[Viewpoint]The power of ‘PD Diary’

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[Viewpoint]The power of ‘PD Diary’

Cho Neung-hee was the chief producer of MBC’s investigative journalism show “PD Diary” until recently. After MBC delivered an apology for its program about the risk of bovine spongiform encephalopathy in American beef, Cho moved to another department.

He was named as a witness for the National Assembly’s investigation into inaccuracies in the show. As such, he will be one of the most controversial and important journalistic witnesses in history. Many people will closely listen to what he has to say to find out how the panic over mad cow disease started this summer.

In February 1993, when Cho had been working as a producer for six years, he created an episode called “Subway: The Blind Spot of Crime.” The program was about pickpockets who took money from sleeping passengers between the last three stops of line No. 1 - Jemulpo, Dongincheon and Incheon - on the last train of the night. Cho rode the last train of that line often when he was a student and a rookie producer, until he bought a used car. He saw pickpockets many times. In his 1994 book containing stories behind PD Diary, he wrote:

“When traveling on the subway, I felt bad because I couldn’t do anything when I saw the pickpockets at work. Once I saw a pickpocket when I was with my wife, who was my girlfriend back then. In front of my girlfriend, I suddenly started to act like a hero and was going to wake up the sleeping man, the pickpocket’s target. But my wife pinched me to stop me.”

Cho didn’t forget the bad taste the pickpockets left in his mouth, a residual sentiment that likely made him more enthusiastic when making the program. With a hidden camera, he went to the Jemulpo Station at around midnight. Three suspicious men were wandering on the platform. The train arrived and the three separated into different cars and got down to what they were there to do. Cho followed them and filmed them. The men looked at him out of the corners of their eyes. “I felt my heart beat violently, but I kept following them nonetheless. At Dongincheon Station, they eluded me and vanished.” The scenes that Cho filmed were aired, and one of the pickpockets was arrested.

The episode about mad cow disease was aired in late April of this year. Fifteen years had passed since the pickpocket episode. I have no idea how Cho’s life was during this period. But I guess he lived like any other documentary producer, searching for potential topics in newspapers and magazines, carefully confirming reports from viewers, putting nervous people in front of a camera, dozing on the sofa at the studio and eagerly explaining programs that he had made. That’s how it is for documentary producers.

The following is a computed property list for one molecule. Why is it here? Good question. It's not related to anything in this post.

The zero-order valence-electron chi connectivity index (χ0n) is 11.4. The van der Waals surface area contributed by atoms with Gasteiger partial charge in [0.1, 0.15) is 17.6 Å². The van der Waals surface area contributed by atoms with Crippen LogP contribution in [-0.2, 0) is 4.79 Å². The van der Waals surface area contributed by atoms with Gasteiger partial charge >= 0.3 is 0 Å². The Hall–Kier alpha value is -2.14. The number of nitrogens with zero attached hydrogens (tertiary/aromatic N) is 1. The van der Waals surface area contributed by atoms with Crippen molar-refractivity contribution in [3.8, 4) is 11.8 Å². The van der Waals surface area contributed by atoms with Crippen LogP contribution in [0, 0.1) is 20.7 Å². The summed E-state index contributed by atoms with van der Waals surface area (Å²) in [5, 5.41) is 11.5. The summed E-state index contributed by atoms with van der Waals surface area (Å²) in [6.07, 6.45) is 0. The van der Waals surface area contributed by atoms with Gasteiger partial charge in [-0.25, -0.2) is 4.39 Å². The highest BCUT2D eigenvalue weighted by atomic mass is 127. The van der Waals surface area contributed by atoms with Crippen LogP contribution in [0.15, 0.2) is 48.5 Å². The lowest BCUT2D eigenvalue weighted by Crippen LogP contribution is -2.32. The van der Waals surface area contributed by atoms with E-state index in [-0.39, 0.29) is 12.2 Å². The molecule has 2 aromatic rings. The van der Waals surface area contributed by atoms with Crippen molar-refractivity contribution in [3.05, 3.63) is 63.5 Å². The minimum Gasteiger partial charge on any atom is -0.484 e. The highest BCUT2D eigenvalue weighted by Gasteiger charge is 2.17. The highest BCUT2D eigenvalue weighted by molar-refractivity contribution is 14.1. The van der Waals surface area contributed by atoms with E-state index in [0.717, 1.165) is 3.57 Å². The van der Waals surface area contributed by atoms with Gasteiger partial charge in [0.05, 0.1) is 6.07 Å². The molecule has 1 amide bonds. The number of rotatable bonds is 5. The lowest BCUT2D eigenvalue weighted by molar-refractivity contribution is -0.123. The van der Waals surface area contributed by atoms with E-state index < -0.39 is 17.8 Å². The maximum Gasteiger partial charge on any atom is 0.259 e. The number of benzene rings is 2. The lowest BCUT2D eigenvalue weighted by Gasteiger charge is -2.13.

For 18 years, PD Diary has unveiled corruption and searched for the truth. Young producers have revealed human rights violations, corruption among leaders of our society, tax evasion and cults. It is unusual for a society to have such a program. The history of the show is filled with the passion and sweat of young producers.

In his book, Cho wrote, “All I did for the program for the past six months was to struggle not to damage the good reputation that my senior producers have accumulated.”

There is no need to mention once again the wrongs the episode committed in the lead-up to the mad cow disease uproar. But before half a year has passed, that panic has disappeared and been replaced by fears about Chinese food products.

PD Diary not only represents the legacy of senior producers, but also offers opportunities for newcomers. Many youths graduating from elite universities prefer to become documentary producers than take money-making jobs. Trust in the program should be restored so those youths can work proudly for the program, just as Cho did 15 years ago. The wounds the program inflicted on the country should be healed. These important jobs depend on Cho.

A producer is a human being, and thus he makes mistakes now and then. The important thing is to admit it and apologize.

Cho finds himself at a pivotal moment, facing the sweat of his seniors, the anticipation of the younger generation, and the pressure from the people and the National Assembly, which is divided over the issue. All the people are carefully listening to what the 46-year-old producer has to say.

*The writer is an editorial writer of the JoongAng Ilbo.

by Kim Jin
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